Perhaps this concept is alluded to in the way the gemara expresses itself. We find the expression "haNOSEIN tzedokoh l'ishoh," and "haNOSEIN tzedokoh l'oni" (gemara Chagigoh 5a). This is the straightforward way of saying "One who gives charity to .." Why does the gemara P'sochim say, "HO'OMEIR," - one who says .." and not "one who gives"? There is an indication here that when giving charity one should verbalize this intention so the recipient will hear it. This might also explain why the gemara considers the donour a "tzadik gomur," - a TOTALLY righteous person. The gemara first lets us know that even though the donour gives with the intention of himself deriving benefit, this is just fine, and he is righteous in his act. Secondly, by verbalizing it so that the recipient will hear it and feel that he if reciprocating a benefit to the donour, thus lifting his spirit, the donour is further elevated to the status of "tzadik gomur."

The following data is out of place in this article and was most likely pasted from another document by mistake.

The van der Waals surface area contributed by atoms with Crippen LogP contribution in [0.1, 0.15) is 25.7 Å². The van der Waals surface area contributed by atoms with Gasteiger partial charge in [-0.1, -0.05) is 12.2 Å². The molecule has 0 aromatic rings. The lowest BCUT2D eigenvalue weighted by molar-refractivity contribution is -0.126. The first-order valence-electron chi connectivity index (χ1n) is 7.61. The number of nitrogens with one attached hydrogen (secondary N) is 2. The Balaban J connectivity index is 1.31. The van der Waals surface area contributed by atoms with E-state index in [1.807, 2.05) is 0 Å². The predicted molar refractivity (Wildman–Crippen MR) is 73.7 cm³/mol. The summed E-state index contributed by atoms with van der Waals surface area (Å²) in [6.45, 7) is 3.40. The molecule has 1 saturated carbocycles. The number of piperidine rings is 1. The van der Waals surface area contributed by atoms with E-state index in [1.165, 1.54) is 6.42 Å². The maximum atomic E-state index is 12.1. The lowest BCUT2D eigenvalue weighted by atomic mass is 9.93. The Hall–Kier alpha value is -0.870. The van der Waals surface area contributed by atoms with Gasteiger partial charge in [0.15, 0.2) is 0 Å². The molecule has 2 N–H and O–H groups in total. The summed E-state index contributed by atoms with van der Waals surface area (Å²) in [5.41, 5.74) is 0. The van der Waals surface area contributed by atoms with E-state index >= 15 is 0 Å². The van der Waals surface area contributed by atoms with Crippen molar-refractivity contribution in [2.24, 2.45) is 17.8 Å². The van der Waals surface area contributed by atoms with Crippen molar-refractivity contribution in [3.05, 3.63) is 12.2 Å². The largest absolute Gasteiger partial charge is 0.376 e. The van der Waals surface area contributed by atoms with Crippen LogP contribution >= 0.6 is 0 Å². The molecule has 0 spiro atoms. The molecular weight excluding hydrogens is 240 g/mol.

Ch. 25, v. 36: "Al tikach mei'ito neshech .. v'chei ochicho imoch" - Do not take from him interest .. and your brother may subsist with you - The word "ochicho" - your brother - does not mean your sibling, as the prohibition against usury is not limited to one's blood relatives. Rather it means "your fellow Jew," as we find in other places, such as "laasose l'ochiv" (Dvorim 19:19). However, there is a requirement of "brotherhood," and this is "brotherhood" in fulfilling the mitzvos of the Torah.